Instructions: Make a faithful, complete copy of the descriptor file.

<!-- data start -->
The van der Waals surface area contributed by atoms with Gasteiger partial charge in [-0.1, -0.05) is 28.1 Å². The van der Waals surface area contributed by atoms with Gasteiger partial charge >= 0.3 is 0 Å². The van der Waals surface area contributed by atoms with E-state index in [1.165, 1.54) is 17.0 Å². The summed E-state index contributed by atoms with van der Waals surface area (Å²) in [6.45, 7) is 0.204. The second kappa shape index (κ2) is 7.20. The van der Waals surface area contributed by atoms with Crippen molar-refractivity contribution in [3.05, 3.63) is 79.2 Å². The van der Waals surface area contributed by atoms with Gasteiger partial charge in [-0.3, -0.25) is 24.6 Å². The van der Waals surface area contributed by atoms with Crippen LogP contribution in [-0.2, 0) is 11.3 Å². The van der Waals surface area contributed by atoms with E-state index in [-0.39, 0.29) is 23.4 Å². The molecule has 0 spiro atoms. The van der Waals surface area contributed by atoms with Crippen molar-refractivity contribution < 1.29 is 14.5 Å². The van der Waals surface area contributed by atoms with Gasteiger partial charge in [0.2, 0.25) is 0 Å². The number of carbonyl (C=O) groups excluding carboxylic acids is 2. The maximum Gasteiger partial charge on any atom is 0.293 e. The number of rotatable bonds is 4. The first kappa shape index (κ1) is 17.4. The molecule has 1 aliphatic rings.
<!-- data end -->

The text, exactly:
The van der Waals surface area contributed by atoms with Gasteiger partial charge in [-0.1, -0.05) is 28.1 Å². The van der Waals surface area contributed by atoms with Gasteiger partial charge >= 0.3 is 0 Å². The van der Waals surface area contributed by atoms with E-state index in [1.165, 1.54) is 17.0 Å². The summed E-state index contributed by atoms with van der Waals surface area (Å²) in [6.45, 7) is 0.204. The second kappa shape index (κ2) is 7.20. The van der Waals surface area contributed by atoms with Crippen molar-refractivity contribution in [3.05, 3.63) is 79.2 Å². The van der Waals surface area contributed by atoms with Gasteiger partial charge in [-0.3, -0.25) is 24.6 Å². The van der Waals surface area contributed by atoms with Crippen LogP contribution in [-0.2, 0) is 11.3 Å². The van der Waals surface area contributed by atoms with E-state index in [-0.39, 0.29) is 23.4 Å². The molecule has 0 spiro atoms. The van der Waals surface area contributed by atoms with Crippen molar-refractivity contribution < 1.29 is 14.5 Å². The van der Waals surface area contributed by atoms with Gasteiger partial charge in [0.2, 0.25) is 0 Å². The number of carbonyl (C=O) groups excluding carboxylic acids is 2. The maximum Gasteiger partial charge on any atom is 0.293 e. The number of rotatable bonds is 4. The first kappa shape index (κ1) is 17.4. The molecule has 1 aliphatic rings.